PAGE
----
Chiropractic and medicine can trace there ancestory to Hippocrates, the famous Greek physician of 400 B.C. Most of us have heard of the physicians Hippocratic Oath, that says in part “above all, do no harm.” Though his philosophy and teachings still influence modern health care, his views of health, disease and their treatment lacked the specific protocols that are a mainstay of modern medicine and chiropractic.
Throughout history there has been a common thread among lay healers and many physicians as to the importance of proper biomechanics as they relate to good health. The Chinese developed crude manipulation techniques along with accupuncture principles to treat disease almost 4000 years ago.
Chiropractic as it is known today made its start in 1895 when Daniel David Palmer went beyond assumptions on spinal relationships to disease and developed detailed hypothesis on spinal dysfunction and specific disease processes. He also moved beyond crude manipulation and traction to introduce the specific, high speed, short lever adjustment to address specific spinal structures.
The very first modern adjustment was performed on a man named Harvey Lillard. Harvey had lost most of his hearing following an accident. With a little coaxing, Dr. Palmer convinced the patient to let him examine his spine. He found a peculiar feeling spinal bone in his upper back; with this he convinced Harvey to let him try his new treatment. As the story goes D.D. “racked” the vertebra back into place. The men heard a loud “pop” during the procedure and Harvey’s hearing soon returned. Being a smart man, Dr. Palmer started to tout his new treatment for hearing loss. Unfortunately for the vast majority of the patients, hearing was not restored. However, a large array of other ailments began to respond to this new treatment which Dr. Palmer coined chiropractic, meaning “by the hand.”
Modern chiropractic has had significant changes in diagnostics and treatment. It is now common place to use diagnostic tools such as x-rays, magnetic resonance imaging (MRI’s), surface elecromyography and adjunctive treatments such as electronic muscle stimulation, interferential stimulation, ultrasound and various traction devices just to name a few.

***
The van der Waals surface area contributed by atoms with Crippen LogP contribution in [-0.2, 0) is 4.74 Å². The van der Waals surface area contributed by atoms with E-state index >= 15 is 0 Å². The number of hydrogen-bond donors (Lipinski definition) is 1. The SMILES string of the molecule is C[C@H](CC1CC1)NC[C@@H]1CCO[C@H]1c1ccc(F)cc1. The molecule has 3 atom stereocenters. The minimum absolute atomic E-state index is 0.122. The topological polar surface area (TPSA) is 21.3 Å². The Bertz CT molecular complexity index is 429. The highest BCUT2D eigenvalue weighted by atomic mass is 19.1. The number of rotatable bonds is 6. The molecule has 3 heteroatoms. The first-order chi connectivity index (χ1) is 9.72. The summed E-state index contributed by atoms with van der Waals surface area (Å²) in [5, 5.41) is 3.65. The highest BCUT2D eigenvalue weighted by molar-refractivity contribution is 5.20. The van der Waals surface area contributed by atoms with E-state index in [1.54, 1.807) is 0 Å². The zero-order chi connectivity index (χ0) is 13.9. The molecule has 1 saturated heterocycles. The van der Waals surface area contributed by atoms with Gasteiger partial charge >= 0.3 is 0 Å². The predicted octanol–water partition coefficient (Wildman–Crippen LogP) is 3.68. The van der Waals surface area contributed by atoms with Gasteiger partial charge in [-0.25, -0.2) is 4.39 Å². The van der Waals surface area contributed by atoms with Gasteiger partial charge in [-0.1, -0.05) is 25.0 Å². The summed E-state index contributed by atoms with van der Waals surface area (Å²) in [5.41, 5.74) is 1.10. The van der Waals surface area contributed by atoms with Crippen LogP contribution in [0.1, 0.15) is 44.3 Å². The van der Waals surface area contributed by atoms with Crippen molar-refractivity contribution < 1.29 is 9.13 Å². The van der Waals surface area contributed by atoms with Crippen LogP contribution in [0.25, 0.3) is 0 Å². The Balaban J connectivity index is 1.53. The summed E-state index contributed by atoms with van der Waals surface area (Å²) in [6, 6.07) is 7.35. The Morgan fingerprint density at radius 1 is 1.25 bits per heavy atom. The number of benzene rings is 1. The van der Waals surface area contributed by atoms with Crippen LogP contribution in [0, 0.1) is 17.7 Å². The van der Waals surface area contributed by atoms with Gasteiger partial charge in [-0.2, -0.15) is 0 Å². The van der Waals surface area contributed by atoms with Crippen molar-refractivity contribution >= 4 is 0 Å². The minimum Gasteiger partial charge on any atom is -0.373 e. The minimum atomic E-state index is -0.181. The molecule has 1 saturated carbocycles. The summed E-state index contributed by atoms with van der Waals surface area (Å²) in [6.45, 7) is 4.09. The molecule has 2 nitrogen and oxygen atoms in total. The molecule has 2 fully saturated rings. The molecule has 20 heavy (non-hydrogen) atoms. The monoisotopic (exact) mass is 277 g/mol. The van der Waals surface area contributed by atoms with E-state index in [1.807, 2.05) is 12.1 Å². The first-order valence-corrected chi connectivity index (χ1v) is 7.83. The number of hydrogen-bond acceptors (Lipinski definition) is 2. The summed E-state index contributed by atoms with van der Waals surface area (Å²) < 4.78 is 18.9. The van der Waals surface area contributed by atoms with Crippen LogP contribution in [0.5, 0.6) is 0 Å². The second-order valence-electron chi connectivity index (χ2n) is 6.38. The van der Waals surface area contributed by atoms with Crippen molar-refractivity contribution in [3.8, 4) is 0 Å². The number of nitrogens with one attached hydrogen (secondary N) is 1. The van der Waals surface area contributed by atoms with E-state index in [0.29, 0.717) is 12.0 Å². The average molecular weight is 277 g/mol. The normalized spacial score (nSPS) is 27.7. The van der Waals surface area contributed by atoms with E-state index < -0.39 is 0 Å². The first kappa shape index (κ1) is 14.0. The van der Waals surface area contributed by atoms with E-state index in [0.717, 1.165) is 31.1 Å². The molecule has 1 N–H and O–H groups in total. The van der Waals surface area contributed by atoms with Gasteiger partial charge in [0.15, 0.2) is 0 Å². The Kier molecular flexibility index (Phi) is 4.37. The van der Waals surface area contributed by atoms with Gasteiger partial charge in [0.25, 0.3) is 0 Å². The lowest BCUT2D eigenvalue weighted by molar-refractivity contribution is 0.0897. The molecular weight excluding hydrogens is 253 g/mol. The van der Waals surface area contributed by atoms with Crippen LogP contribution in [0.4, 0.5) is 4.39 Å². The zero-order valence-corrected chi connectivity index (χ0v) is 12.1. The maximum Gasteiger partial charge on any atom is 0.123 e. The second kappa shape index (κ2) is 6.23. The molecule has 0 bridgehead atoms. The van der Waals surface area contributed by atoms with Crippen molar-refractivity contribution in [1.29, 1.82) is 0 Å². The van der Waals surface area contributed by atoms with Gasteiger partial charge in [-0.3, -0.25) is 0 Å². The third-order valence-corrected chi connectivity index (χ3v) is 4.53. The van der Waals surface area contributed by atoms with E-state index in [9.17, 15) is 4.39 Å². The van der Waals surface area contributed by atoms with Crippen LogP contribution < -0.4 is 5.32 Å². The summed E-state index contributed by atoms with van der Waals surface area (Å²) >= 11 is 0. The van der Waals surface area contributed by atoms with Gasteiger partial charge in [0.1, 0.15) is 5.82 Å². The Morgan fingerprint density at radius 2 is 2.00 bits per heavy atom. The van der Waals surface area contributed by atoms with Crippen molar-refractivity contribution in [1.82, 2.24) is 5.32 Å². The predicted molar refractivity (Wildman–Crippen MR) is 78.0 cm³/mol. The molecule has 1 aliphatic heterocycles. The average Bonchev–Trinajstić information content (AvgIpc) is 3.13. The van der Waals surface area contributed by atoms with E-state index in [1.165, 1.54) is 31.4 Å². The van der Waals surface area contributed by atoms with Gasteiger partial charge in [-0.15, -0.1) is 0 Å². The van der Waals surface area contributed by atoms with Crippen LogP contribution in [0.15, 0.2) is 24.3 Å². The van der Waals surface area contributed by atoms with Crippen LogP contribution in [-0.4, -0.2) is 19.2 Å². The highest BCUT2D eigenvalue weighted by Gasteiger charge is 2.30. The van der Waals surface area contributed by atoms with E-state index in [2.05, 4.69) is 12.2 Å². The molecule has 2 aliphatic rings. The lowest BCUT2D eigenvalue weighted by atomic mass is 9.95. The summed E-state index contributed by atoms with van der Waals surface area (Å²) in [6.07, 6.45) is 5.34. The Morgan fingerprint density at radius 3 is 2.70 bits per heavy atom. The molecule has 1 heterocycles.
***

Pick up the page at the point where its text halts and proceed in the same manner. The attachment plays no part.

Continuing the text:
The goal of treatment however, remains unchanged: Improving, or restoring to normal, the function of the nervous system and the complex system of bones and soft tissue that protect it. The goals remain the same because the human body has not changed in several thousand years let alone the last 100.
The nervous system controls and influences every aspect of our being. It does not matter if you are talking about digestion, breathing, circulation, immune function, movement or cognitive skill, they’re all are dependent on the nervous system (brain and spinal cord) to work normally or at all!
You can survive weeks without food, days without water, minutes without oxygen/blood, but eliminate nervous tissue and you cease to exist as a person immediately.
Why should I try chiropractic care?
My simplified answer is this: Almost without exception, the patients who have undergone a treatment program feel better, sleep better and manage stress better after their care than they did before. I believe that this is due at least in part to past injuries. We have all had injuries, mild ankle strains, wrist injuries, muscle injuries some of which occurred and our body managed the healing process without our knowledge. Our spine has been subjected to dozens if not hundreds of small injuries and sometimes big ones. There is a very high probability that some of those injuries did not heal correctly. It is a proven fact that the healing process though amazing, is far from perfect.
The purpose of chiropractic as I see it, is to find those areas that did not heal properly and with the specific chiropractic adjustments help the body to undergo proper healing. Unfortunately stabilizing old injuries can take time, but fortunately, the pain associated with those underlying problems usually can be controlled rather quickly.